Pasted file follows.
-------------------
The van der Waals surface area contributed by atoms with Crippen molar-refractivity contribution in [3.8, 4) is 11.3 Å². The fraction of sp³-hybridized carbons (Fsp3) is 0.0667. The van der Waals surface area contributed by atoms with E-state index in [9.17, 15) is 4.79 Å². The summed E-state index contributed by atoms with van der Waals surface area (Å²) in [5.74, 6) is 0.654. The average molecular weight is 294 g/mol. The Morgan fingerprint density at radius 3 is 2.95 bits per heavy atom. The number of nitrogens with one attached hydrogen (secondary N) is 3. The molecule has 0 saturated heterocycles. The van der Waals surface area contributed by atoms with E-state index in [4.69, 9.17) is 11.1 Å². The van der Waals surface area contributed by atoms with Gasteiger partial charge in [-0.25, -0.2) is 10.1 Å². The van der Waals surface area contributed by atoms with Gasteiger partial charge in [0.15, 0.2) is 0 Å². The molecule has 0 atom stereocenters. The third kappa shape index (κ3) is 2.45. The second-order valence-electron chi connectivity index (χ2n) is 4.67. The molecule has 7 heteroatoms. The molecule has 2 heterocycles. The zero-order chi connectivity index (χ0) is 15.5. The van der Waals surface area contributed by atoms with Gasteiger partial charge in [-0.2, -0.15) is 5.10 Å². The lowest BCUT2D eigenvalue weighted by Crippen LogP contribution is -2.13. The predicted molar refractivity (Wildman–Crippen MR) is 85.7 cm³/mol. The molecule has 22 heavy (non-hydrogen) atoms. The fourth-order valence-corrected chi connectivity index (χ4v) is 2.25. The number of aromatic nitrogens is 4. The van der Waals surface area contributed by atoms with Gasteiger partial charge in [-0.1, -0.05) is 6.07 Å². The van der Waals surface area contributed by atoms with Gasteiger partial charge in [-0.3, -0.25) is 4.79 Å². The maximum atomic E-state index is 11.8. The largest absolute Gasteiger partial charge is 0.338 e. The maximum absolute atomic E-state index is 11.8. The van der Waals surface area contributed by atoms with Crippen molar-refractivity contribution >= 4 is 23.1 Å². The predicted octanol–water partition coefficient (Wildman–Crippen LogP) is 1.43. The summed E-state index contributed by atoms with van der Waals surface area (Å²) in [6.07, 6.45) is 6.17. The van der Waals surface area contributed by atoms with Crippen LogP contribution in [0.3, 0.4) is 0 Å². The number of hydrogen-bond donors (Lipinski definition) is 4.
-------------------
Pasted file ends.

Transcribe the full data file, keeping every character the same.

The van der Waals surface area contributed by atoms with Crippen molar-refractivity contribution in [3.8, 4) is 11.3 Å². The fraction of sp³-hybridized carbons (Fsp3) is 0.0667. The van der Waals surface area contributed by atoms with E-state index in [9.17, 15) is 4.79 Å². The summed E-state index contributed by atoms with van der Waals surface area (Å²) in [5.74, 6) is 0.654. The average molecular weight is 294 g/mol. The Morgan fingerprint density at radius 3 is 2.95 bits per heavy atom. The number of nitrogens with one attached hydrogen (secondary N) is 3. The molecule has 0 saturated heterocycles. The van der Waals surface area contributed by atoms with E-state index in [4.69, 9.17) is 11.1 Å². The van der Waals surface area contributed by atoms with Gasteiger partial charge in [-0.25, -0.2) is 10.1 Å². The van der Waals surface area contributed by atoms with Gasteiger partial charge in [0.15, 0.2) is 0 Å². The molecule has 0 atom stereocenters. The third kappa shape index (κ3) is 2.45. The second-order valence-electron chi connectivity index (χ2n) is 4.67. The molecule has 7 heteroatoms. The molecule has 2 heterocycles. The zero-order chi connectivity index (χ0) is 15.5. The van der Waals surface area contributed by atoms with Gasteiger partial charge in [-0.2, -0.15) is 5.10 Å². The lowest BCUT2D eigenvalue weighted by Crippen LogP contribution is -2.13. The predicted molar refractivity (Wildman–Crippen MR) is 85.7 cm³/mol. The molecule has 22 heavy (non-hydrogen) atoms. The fourth-order valence-corrected chi connectivity index (χ4v) is 2.25. The number of aromatic nitrogens is 4. The van der Waals surface area contributed by atoms with Gasteiger partial charge in [-0.1, -0.05) is 6.07 Å². The van der Waals surface area contributed by atoms with Gasteiger partial charge in [-0.3, -0.25) is 4.79 Å². The maximum atomic E-state index is 11.8. The largest absolute Gasteiger partial charge is 0.338 e. The maximum absolute atomic E-state index is 11.8. The van der Waals surface area contributed by atoms with Crippen molar-refractivity contribution >= 4 is 23.1 Å². The predicted octanol–water partition coefficient (Wildman–Crippen LogP) is 1.43. The summed E-state index contributed by atoms with van der Waals surface area (Å²) in [6.07, 6.45) is 6.17. The van der Waals surface area contributed by atoms with Crippen LogP contribution in [0.3, 0.4) is 0 Å². The number of hydrogen-bond donors (Lipinski definition) is 4.